Rails can and does scale to millions of users. It's not necessarily easy, but if you're running a successful app, you'll be able to afford people to help you scale out when you reach that point. But if you choose a slower framework (or have bad developers) you won't even reach the point of needing scalability.

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Sourabh Bagrecha
Recommends
Node.js

Node.js would be the best choice among all, you can compare all 3 of them on Stackshare and you will find that Node.js is on the top on almost every aspect, and since your focus is primarily on Performance and Scalability you won't regret after choosing Node.js. Also, the JavaScript open-source community has made a lot of effort and created numerous packages that will give you the speed and smooth execution of your project you need. Though your question was regarding backend, but if you choose JavaScript(Node.js) at your backend, then you can have a cross-functional team that can work on both, frontend as well as backend because JavaScript is everywhere, React Native for Android and iOS apps, React.js for single page web apps and Node.js ofcourse for your backend. And I don't have to tell you how much easier it would be to code and manage in a single language to build your complete system end-to-end. I hope it helps.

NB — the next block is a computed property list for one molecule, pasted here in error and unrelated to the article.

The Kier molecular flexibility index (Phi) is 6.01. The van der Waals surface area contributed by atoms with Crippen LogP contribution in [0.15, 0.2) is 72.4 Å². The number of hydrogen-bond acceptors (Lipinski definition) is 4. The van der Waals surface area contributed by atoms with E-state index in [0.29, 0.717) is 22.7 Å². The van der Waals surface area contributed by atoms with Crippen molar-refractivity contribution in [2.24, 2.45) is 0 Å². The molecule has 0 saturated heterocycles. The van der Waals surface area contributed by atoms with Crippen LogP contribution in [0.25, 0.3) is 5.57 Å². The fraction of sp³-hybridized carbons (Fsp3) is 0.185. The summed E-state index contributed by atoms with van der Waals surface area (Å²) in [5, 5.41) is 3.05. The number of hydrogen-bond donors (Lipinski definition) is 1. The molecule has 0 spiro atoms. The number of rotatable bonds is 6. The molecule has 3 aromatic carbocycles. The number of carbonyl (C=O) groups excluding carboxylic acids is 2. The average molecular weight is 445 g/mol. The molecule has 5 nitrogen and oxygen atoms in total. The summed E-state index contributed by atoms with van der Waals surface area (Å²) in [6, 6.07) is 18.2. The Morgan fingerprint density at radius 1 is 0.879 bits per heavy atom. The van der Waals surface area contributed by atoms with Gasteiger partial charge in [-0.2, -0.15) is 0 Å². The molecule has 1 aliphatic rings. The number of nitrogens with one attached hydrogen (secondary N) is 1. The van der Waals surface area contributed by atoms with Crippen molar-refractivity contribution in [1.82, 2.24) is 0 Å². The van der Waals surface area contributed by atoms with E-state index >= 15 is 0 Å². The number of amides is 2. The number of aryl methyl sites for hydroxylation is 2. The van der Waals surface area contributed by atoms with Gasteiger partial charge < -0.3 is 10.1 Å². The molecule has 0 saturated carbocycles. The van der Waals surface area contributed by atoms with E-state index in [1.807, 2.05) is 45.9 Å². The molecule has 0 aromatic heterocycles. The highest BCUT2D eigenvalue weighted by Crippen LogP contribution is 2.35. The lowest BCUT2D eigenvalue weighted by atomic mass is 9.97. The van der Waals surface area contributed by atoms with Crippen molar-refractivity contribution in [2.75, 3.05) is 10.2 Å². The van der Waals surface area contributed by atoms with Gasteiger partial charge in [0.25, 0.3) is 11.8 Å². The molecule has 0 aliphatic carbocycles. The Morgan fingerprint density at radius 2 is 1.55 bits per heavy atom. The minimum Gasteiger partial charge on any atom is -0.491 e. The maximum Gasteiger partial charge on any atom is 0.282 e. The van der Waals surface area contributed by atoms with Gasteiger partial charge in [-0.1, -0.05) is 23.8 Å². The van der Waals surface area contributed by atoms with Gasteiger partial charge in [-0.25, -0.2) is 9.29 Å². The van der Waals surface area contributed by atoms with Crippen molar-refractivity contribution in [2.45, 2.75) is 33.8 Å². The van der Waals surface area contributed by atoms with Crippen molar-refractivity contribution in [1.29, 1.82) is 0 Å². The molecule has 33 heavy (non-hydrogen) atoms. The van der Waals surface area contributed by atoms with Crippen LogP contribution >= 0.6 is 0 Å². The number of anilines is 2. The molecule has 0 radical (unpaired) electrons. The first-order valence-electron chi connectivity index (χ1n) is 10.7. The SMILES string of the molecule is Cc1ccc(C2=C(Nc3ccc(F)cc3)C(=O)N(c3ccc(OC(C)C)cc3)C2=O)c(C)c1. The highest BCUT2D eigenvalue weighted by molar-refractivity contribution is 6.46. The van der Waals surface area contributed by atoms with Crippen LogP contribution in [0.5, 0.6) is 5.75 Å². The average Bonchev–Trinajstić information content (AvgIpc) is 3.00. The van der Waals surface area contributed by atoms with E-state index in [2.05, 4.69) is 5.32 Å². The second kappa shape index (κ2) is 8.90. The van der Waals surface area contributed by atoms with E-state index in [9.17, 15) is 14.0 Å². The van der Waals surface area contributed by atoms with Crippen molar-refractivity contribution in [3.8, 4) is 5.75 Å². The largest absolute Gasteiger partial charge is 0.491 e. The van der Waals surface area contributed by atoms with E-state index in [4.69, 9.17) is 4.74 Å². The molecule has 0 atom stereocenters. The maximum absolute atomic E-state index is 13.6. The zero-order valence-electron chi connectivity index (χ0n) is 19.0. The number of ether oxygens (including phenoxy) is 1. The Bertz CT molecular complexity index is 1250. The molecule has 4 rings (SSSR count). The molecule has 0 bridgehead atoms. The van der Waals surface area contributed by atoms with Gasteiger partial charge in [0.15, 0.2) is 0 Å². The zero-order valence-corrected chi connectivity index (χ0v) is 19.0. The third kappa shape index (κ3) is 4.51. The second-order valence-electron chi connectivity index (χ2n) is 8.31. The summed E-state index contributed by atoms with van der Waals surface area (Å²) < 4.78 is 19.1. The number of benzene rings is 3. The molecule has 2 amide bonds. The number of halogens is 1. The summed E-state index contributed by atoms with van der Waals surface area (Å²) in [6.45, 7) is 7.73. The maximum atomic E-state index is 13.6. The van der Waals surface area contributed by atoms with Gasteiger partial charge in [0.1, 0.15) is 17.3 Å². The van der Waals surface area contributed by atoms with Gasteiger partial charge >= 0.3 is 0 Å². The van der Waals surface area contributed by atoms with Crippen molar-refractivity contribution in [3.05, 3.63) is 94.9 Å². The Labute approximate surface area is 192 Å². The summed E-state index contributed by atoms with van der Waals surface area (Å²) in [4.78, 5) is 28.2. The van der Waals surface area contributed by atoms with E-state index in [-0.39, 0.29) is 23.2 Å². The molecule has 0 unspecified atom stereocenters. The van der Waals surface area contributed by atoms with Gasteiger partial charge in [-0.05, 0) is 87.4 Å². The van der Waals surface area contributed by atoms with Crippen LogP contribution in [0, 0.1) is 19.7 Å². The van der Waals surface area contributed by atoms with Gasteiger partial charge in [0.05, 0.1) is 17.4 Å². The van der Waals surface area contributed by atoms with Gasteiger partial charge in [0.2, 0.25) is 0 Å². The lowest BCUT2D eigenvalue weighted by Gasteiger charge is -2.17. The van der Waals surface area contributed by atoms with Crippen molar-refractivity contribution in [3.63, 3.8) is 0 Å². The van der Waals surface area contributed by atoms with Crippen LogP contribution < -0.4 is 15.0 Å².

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Zubair Khan
Director at Aafiyah Technologies · | 4 upvotes · 59K views
Needs advice
on
WordPress
Node.js
and
Laravel
in

Hi Team

I want your suggestions in order for me to decide which stack is suitable for the below-mentioned requirement.

Currently, I am considering building it in Wordpress (Starting with prebuilt plugins and develop on it)

But I am skeptical, so I am considering Laravel.

And recently I found one very good solution built in Angular, Node and MySQL

Here are the high-level goals I am trying to achieve:

The system has 3 modules

  • Multi-Vendor e-commerce Market Place
  • Peer to peer Selling of used items
  • Listing/ Directory kind of portal for the service industry
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Replies (4)
Husain D
Technical Architect at Axelerant · | 5 upvotes · 48.4K views
Recommends
Drupal

I would lean between Drupal and Laravel. Peer to peer selling shouldn't be too hard to set up using Drupal Commerce based modules (search for Marketplace). But if you don't find most of your requirements being met, you might want to go with Laravel. I know there are modules for Drupal that would help you achieve most of your requirements, so I would suggest doing some research there first.

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Recommends
Laravel

It has the necessary packages for what you need, in addition to optimizing your time with what is needed.

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Agustin Roig
Founder & CEO at Cookinat · | 1 upvotes · 48.4K views
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Agustin Roig
Founder & CEO at Cookinat · | 1 upvotes · 47.9K views
Recommends
Node.js
at

Depends where you find more confortable, ever tech work good. the most important is the what do you are looking in you scalable project

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Decisions about FullStack Boilerplate and Laravel
washie mugo
Chose
Django
over
Laravel